Hamish McDonald wrote this article in the Saturday Paper on October 1, 2016. The paper was also a tribute to Des Ball who died recently. He was the best informed and independent commentator on Pine Gap. The following is an introduction to Hamish McDonald’s article with a full link at the end to the Saturday Paper. John Menadue
It’s one of two sacred sites to which you can drive from Alice Springs. The other is the red stone monolith of Uluru, said by the Pitjantjara to bring down a curse on anyone who removes a rock.
This one, though, is the huddle of gleaming white fibreglass domes known as Pine Gap which, if penetrated by the uninitiated, could threaten the security of the West.
Nonetheless, some are trying to break its spell. This week, a group of “Quaker Grannies for Peace” set up a breakfast stall on the road outside, to engage some of the 800 staff, half American and half Australian, as they commute to work. Possibly some more forceful activists, Christian or left-wing pacifists, will try to repeat past incursions through the security perimeter.
In Alice Springs itself, the Independent and Peaceful Australia Network is holding a conference this weekend to explore what is known about the role of Pine Gap and the implications for this country. Essentially, participants will argue the base would be an early target in any nuclear attack against the United States, and short of that, it implicates Australia in conflicts outside our sphere of interest, in nasty and illegal ways.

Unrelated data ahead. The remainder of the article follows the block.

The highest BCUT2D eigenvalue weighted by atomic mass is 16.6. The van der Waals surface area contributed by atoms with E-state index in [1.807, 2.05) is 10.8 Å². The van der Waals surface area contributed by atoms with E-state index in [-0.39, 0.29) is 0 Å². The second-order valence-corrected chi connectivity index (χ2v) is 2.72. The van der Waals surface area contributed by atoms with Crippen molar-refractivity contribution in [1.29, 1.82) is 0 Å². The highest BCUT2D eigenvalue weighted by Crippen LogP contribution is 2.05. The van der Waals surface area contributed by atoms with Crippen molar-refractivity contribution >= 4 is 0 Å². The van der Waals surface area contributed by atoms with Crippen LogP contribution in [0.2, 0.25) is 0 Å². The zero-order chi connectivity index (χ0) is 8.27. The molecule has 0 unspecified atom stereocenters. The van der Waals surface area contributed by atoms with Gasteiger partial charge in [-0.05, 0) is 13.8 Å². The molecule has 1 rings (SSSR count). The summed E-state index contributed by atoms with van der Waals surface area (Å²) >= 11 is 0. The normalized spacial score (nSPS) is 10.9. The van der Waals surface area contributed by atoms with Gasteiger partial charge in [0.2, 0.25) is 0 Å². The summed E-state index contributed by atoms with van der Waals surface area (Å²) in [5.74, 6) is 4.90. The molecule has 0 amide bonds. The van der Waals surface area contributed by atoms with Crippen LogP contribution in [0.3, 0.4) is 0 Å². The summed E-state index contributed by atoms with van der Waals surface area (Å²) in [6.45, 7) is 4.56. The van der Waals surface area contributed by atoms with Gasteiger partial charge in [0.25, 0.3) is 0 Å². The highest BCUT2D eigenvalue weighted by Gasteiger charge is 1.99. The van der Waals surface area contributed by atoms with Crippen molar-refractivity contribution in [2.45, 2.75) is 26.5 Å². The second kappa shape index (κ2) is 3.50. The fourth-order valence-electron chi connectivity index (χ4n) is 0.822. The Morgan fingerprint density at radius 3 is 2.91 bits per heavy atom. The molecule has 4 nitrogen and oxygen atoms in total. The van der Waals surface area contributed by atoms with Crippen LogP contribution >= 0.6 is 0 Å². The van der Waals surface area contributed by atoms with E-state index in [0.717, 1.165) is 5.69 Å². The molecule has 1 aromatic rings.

The occasion is a historical marker. Pine Gap is rather younger than Uluru, but has just reached the 50th anniversary of the Harold Holt government’s agreement to the US building what was announced to the public as a joint “space research” facility in the middle of Australia.
A tight circle of Australian politicians and officials was well aware it was a monitoring and control station in the new field of intelligence collection by satellite. The Americans were about to put satellites into geosynchronous orbit north of Australia to pick up electronic emissions from the Soviet Union and other Cold War enemies.
Alice Springs was ideal. Its location meant the Soviets could not sail spy ships anywhere near enough to read the downloads from the satellites, which at that point were unencrypted. Indeed, Pine Gap had no neighbours close enough to do that, and ASIO advised Canberra that Alice Springs was a “clear area” of local communists.
Secrecy held until the mid-1970s, when the World War II signals intelligence operation known as Enigma was finally revealed, and the role of the US Central Intelligence Agency in running Pine Gap became public during the final days of the Whitlam government.
Hamish McDonald is the Saturday Paper’s world editor and a former correspondent in Asia.